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I hear it and read about it all the time. Time of possession is a worthless statistic. Perhaps it is, but maybe it is a true reflection of a team’s overall performance. Naysayers will point to hundreds of games where the winning team actually possesses the football less than the losing team. Of course, it does happen, particularly with today’s bountiful assortment of quick-strike schemes where an offense can go 80 yards for a score in four plays or less. Other factors impacting T.O.P. include turnovers, penalties, really bad offenses, really bad defenses, and just plain old mistakes that are commonplace in a sport where 22 players on the field are battering each other while carrying or chasing an oblong leather ball.

While I agree that winning T.O.P. does not always translate to victory, I am suggesting that a team like Arizona learns to gain a deeper appreciation of valuing the amount of time their offense is on the field.

In Week 0’s road loss at Hawaii, Arizona had the ball for a lowly 22 minutes and four seconds to rank in the bottom quadrant of FBS teams through the first two weeks of the season. Sure, Arizona scored 38 points and had more than 500 yards of total offense. However, imagine the production if Arizona’s offense had been on the field for even half of the game? Further, since we are playing make believe here, imagine if Arizona’s defense did not force six turnovers against the Rainbow Warriors? On one hand, Arizona could have easily defeated Hawaii had they maintained possession longer. On the other hand, Hawaii could have easily torched the Wildcats had they valued the ball more.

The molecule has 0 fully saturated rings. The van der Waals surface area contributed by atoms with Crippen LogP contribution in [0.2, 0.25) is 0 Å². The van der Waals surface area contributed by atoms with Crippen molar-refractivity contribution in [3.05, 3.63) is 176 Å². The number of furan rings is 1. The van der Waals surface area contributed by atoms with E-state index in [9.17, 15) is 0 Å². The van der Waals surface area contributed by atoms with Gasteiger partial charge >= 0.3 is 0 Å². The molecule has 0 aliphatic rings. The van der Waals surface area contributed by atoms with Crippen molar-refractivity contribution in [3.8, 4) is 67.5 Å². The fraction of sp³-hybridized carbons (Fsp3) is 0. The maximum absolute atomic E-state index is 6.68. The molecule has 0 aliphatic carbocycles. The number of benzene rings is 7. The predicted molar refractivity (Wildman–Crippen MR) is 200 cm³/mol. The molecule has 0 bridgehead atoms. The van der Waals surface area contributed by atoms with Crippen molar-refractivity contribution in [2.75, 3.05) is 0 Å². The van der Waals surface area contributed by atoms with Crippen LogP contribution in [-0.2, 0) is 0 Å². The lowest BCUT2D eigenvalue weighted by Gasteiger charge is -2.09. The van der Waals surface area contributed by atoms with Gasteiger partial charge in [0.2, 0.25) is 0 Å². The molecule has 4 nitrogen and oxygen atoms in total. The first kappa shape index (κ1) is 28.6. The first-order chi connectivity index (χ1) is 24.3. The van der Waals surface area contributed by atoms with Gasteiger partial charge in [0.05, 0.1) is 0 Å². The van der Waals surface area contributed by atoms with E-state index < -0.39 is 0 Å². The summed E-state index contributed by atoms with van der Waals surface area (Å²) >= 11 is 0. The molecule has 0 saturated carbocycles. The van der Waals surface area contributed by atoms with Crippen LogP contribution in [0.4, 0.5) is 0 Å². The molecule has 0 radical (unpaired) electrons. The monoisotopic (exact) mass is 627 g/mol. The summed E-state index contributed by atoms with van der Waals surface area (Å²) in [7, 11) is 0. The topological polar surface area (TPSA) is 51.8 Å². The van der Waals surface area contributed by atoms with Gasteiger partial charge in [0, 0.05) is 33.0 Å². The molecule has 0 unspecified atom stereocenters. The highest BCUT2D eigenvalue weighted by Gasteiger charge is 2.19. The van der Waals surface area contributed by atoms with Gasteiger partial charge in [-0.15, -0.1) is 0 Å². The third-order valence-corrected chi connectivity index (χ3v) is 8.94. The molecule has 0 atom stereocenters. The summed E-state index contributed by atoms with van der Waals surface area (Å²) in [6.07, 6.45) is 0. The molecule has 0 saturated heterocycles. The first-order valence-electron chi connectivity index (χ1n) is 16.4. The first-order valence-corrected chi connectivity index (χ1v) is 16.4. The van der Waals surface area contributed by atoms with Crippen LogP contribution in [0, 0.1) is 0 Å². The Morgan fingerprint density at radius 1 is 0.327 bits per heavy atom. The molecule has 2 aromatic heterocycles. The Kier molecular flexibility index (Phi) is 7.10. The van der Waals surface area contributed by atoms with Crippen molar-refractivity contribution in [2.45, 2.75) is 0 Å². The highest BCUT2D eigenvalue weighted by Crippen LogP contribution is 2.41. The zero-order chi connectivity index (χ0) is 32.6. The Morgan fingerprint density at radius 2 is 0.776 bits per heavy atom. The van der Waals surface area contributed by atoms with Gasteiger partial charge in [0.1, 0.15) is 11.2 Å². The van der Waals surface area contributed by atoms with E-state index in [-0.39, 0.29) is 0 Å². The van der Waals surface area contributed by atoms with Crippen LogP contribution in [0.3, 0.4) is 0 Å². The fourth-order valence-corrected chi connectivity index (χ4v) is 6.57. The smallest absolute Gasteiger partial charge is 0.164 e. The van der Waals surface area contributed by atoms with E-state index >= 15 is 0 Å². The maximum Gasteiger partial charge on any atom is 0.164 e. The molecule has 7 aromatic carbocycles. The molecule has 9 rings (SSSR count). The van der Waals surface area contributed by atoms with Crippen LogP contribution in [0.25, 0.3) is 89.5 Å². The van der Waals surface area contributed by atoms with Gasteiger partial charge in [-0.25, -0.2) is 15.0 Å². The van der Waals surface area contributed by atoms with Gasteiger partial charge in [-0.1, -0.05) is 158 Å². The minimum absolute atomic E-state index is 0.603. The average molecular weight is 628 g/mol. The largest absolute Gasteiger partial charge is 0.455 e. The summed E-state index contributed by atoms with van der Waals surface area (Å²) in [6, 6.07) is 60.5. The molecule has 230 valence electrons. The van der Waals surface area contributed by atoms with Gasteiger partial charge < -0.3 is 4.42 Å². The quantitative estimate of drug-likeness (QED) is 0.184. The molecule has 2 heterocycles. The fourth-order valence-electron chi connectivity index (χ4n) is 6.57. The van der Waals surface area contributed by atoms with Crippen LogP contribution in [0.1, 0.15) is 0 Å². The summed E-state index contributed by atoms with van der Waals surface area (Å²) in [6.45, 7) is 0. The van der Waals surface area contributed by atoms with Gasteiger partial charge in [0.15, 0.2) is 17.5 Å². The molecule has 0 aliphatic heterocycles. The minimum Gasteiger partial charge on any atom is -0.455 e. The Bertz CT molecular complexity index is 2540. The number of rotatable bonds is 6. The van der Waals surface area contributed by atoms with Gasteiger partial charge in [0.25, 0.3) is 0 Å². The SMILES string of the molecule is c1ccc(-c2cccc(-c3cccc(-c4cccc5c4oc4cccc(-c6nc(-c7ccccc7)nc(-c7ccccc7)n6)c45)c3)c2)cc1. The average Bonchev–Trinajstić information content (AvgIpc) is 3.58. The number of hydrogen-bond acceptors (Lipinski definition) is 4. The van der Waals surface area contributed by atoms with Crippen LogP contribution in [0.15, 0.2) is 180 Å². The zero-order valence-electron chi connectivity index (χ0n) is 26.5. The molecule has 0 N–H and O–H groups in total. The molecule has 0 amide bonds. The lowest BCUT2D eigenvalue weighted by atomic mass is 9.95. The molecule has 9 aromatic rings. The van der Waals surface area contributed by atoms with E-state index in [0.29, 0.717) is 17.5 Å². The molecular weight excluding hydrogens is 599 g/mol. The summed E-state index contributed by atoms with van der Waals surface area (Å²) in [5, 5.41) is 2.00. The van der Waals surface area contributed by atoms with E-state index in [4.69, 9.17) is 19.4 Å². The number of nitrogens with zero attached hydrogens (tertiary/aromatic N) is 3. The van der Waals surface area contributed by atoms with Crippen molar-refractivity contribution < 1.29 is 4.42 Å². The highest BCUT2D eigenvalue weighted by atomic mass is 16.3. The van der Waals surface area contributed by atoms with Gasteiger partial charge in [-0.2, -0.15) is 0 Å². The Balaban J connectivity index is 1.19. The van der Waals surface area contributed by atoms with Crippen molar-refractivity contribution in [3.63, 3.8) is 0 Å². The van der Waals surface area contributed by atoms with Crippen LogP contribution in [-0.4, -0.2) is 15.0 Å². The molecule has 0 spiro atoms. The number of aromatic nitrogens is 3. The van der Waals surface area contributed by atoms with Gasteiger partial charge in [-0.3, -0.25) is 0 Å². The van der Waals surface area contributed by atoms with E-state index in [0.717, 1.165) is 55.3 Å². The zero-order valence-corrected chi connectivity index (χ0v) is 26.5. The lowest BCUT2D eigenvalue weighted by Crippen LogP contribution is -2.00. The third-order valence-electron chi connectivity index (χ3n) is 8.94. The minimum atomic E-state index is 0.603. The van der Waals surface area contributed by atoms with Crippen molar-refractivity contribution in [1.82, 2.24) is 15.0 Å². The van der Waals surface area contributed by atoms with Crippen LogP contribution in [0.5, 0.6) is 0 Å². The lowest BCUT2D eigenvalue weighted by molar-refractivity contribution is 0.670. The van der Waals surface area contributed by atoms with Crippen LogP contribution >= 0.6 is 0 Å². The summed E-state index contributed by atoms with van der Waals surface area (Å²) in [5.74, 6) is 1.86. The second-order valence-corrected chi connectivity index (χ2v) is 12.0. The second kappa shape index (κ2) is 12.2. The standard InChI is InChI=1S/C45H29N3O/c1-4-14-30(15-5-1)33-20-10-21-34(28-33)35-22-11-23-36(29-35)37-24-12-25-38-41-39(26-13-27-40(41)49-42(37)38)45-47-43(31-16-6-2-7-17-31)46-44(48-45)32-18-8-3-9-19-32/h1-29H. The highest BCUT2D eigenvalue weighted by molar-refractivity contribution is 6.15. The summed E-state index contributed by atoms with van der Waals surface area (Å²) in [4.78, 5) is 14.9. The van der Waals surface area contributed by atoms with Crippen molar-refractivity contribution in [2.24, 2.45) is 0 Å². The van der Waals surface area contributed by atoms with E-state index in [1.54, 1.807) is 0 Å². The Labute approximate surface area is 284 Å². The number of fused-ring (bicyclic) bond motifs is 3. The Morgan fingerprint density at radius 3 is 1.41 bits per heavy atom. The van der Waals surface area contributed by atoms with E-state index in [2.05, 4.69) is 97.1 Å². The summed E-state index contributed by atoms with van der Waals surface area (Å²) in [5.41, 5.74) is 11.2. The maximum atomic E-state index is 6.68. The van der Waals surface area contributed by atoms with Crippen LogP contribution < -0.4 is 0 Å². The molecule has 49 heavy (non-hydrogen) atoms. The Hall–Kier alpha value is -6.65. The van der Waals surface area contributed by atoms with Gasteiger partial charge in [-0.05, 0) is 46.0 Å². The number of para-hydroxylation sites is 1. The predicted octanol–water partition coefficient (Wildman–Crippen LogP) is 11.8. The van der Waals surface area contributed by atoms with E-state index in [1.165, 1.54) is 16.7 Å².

Regardless, when you have a defense as porous as Arizona’s (595 yards allowed to rank #121 among all FBS teams this week), it seems logical to think that the less time Arizona’s defense is on the field, the better. The problem is T.O.P. is not the sole responsibility of the defense. Sure, Arizona’s defense needs to get off the field at a higher clip, but the offense also needs to stay on the field at a higher rate.

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Quick touchdowns aside (fans, players and coaches accept those moments), Arizona’s offense produced a measly eight total yards of offense to trail Hawaii 14-0 at the end of the first quarter. The Wildcats actually opened the game with three consecutive three-and-outs on offense, which paved the way for a 13 minutes and 20 second deficit in T.O.P. by halftime. Honestly, that is unacceptable when you consider that Hawaii’s offense was in possession for almost an extra quarter of football. At that point, the teams had only played two quarters!! I can hardly calculate this, let alone comprehend it.

Believe it or not, even with elite athletes in prime condition, athletes do get tired. If you are shaking your head right now, you have literally never played a sport or worked yourself to exhaustion doing anything beyond throwing back cold ones. Add to this the fact it is more taxing to play defense than offense and you have a recipe for disaster.

I grant the reality that teams can win with their defense on the field. Heck, the late Dick Tomey’s Arizona teams preferred to have their dominant defense on the field. However, even the Alabama’s of the world know they are in trouble more often than not when T.O.P. is lopsidedly favoring the opponent.

In my humble opinion, Arizona does not need to win T.O.P.

The Wildcats do, however, need to find a happy medium where time of possession is more balanced to not only allow their own defense to rest, but to apply pressure on the opposing defense by forcing them to defend more snaps. Arizona’s offense is good enough to wear down teams. Arizona’s defense is not good enough to be on the field for 37+ minutes a night like they were in Hawaii.